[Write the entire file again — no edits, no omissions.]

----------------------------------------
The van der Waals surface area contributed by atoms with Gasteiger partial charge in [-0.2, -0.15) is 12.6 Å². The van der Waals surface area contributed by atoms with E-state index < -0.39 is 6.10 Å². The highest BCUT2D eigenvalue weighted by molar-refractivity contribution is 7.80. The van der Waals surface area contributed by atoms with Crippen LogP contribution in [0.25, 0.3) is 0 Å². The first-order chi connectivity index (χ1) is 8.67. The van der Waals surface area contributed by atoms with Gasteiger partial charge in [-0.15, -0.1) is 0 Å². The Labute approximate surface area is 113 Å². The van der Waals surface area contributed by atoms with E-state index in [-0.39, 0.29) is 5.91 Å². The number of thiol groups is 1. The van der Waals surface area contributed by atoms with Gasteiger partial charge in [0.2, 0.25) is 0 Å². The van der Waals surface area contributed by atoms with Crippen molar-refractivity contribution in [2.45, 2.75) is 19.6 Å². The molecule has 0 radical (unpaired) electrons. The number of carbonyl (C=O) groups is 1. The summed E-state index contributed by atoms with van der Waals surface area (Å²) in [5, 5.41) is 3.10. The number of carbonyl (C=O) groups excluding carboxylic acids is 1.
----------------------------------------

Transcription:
The van der Waals surface area contributed by atoms with Gasteiger partial charge in [-0.2, -0.15) is 12.6 Å². The van der Waals surface area contributed by atoms with E-state index < -0.39 is 6.10 Å². The highest BCUT2D eigenvalue weighted by molar-refractivity contribution is 7.80. The van der Waals surface area contributed by atoms with Crippen LogP contribution in [0.25, 0.3) is 0 Å². The first-order chi connectivity index (χ1) is 8.67. The van der Waals surface area contributed by atoms with Gasteiger partial charge in [-0.15, -0.1) is 0 Å². The Labute approximate surface area is 113 Å². The van der Waals surface area contributed by atoms with E-state index in [-0.39, 0.29) is 5.91 Å². The number of thiol groups is 1. The van der Waals surface area contributed by atoms with Gasteiger partial charge in [0.2, 0.25) is 0 Å². The van der Waals surface area contributed by atoms with Crippen molar-refractivity contribution in [2.45, 2.75) is 19.6 Å². The molecule has 0 radical (unpaired) electrons. The number of carbonyl (C=O) groups is 1. The summed E-state index contributed by atoms with van der Waals surface area (Å²) in [5, 5.41) is 3.10. The number of carbonyl (C=O) groups excluding carboxylic acids is 1.